It’s always frightening when your newborn baby’s health is in danger. Many new mothers have been forced to endure long stays at the neonatal intensive care unit (NICU), waiting to finally get the word they can take their child home.
During these stressful times, it always helps when the hospital makes things friendly and comfortable for you. One mother never forgot the help she received nearly two decades ago—and when her son returned to the hospital recently, he paid it forward in a very special way.
It was 18 years ago when Cathy Cicero gave birth to her son, Zach, at St. Joseph Hospital in Chicago—at just 25 weeks.
The premature birth required the mother and newborn to stay at the NICU for three and half months.
Throughout the long, challenging stay, Cathy still found time to bond with Zach. The NICU was as close to home as they could get.
“I would read to him, I would play music for him,” she told WLS.
“We would sit in the rocking chair and just talk.”
The mother and son eventually left the hospital, and Zach is now in perfect health. He’s a senior at St. Patrick High School, and will play football at Concordia University Chicago in the Fall.
He’s also on the verge of becoming an Eagle Scout, which required him to do a community service project. And Zach recently completed his project—one that brought him back to a familiar place:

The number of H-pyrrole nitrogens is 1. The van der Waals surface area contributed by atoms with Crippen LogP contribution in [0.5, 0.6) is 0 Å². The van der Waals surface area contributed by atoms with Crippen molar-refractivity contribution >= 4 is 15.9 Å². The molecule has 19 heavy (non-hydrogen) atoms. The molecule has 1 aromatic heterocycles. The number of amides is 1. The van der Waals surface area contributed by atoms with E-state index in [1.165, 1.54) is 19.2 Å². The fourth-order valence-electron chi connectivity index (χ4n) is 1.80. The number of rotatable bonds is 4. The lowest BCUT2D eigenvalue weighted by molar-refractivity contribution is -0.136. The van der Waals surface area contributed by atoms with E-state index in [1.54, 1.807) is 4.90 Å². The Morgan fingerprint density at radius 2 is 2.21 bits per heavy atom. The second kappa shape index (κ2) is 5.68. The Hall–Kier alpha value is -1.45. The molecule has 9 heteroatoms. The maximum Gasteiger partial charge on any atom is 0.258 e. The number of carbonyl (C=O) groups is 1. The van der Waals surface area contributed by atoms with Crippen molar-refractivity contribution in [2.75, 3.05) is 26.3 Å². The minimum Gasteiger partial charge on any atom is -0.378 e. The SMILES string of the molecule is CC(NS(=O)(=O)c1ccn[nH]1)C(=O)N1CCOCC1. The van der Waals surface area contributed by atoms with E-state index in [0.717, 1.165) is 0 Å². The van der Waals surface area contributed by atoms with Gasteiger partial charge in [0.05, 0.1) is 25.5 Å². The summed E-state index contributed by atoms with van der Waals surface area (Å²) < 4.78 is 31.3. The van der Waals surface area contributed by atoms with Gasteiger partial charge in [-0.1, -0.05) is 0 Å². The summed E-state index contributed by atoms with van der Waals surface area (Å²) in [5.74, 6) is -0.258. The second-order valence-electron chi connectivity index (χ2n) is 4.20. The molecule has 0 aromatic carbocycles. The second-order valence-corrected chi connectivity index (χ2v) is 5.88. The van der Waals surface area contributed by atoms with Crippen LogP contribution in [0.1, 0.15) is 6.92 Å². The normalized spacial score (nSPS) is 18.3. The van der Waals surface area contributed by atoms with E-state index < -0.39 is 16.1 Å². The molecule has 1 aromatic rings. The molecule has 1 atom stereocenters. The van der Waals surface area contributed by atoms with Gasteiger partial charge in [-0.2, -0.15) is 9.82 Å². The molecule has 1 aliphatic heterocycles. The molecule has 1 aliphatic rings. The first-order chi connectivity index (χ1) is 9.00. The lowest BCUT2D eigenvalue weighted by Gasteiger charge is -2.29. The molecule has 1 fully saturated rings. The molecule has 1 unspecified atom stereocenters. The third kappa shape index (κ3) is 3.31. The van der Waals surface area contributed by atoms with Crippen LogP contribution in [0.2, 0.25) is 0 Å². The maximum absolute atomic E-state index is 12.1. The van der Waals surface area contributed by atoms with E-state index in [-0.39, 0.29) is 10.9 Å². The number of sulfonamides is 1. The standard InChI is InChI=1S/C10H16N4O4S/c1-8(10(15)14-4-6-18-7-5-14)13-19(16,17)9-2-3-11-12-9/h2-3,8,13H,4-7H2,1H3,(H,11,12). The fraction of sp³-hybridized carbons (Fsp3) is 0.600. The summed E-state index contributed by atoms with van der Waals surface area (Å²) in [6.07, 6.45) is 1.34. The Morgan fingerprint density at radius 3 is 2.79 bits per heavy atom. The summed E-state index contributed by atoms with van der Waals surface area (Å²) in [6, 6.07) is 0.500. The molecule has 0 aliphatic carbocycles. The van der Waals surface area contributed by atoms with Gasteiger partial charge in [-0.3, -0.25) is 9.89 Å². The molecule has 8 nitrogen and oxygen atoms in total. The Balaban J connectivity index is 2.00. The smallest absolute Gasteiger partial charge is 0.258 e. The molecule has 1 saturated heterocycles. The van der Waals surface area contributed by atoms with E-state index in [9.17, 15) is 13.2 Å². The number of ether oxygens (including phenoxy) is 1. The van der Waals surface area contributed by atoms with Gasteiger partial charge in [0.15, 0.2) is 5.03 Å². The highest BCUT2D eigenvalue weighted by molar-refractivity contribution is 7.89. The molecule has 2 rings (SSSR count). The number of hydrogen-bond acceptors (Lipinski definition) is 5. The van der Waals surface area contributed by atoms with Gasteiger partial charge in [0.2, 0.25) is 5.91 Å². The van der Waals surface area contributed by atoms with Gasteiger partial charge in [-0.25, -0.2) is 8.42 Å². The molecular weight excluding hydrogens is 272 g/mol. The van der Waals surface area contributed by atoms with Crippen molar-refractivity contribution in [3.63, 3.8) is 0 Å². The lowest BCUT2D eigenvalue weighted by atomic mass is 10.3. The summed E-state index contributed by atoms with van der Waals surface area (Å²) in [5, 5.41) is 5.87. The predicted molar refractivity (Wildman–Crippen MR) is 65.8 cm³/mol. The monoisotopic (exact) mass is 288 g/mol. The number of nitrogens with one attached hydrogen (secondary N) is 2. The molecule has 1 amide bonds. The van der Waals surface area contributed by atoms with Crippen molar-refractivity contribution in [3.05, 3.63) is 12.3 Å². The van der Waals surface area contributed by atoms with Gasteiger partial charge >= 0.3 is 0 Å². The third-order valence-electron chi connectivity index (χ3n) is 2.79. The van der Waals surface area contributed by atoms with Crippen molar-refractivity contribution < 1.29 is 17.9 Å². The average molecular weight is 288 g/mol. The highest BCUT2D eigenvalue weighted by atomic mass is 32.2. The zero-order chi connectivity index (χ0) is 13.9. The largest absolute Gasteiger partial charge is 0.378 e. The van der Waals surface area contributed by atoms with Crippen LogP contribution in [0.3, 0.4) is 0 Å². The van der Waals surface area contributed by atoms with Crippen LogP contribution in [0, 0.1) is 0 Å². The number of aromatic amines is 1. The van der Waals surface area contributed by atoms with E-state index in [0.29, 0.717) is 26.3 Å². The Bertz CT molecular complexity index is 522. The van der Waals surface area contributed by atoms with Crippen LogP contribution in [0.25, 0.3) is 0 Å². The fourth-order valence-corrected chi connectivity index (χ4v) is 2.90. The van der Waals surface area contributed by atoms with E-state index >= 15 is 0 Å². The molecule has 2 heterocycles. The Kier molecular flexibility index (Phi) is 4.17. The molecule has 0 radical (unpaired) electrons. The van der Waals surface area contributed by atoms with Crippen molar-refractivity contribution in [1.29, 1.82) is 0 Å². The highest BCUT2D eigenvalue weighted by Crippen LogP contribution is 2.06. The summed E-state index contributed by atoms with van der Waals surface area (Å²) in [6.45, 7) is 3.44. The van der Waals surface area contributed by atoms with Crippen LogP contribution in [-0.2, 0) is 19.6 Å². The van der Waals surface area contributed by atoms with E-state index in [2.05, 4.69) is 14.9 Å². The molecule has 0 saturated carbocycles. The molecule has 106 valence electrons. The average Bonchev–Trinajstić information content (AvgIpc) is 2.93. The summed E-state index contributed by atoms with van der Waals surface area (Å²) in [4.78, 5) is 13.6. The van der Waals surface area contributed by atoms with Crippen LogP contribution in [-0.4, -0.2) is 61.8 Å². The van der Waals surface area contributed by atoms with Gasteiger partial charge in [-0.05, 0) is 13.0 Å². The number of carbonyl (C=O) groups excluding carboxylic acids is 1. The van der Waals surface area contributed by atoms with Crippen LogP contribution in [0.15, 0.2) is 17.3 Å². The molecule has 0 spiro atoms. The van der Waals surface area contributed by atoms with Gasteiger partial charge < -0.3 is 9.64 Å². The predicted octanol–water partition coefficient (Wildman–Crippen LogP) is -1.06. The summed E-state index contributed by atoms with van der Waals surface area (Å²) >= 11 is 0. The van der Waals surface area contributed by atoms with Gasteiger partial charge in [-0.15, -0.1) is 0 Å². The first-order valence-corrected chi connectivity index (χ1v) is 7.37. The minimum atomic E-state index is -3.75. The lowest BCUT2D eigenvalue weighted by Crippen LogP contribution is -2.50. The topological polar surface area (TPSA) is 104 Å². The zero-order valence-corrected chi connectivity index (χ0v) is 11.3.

He built and donated rocking chairs for the St. Joseph’s NICU!
Zach returned to the hospital where he spent the first few months of his life, gifting them chairs just like the one his mother sat in with him. They were put together by Zach and his fellow scouts.
“I just had to come back and help out the people that helped me,” Zach said.
His mother also came along, and recalled her own stay as she sat in one of her son’s chairs.
“This is like a homecoming,” Cathy said, after hugging the hospital staff. “Without them, we wouldn’t be here with Zachary.”
Zach delivered the three rocking chairs, and it didn’t take long for them to be put to good use: Zach got to see a new mother and her newborn baby girl sit in the chair, seeing firsthand the impact his gift has.
“It’s not something you could like prepare yourself for,” he told WLS. “One of the best moments of my life, I can tell you that.”
It’s an inspiring story, one that shows how long people remember acts of helpfulness and kindness, and how they can pay it forward even decades later.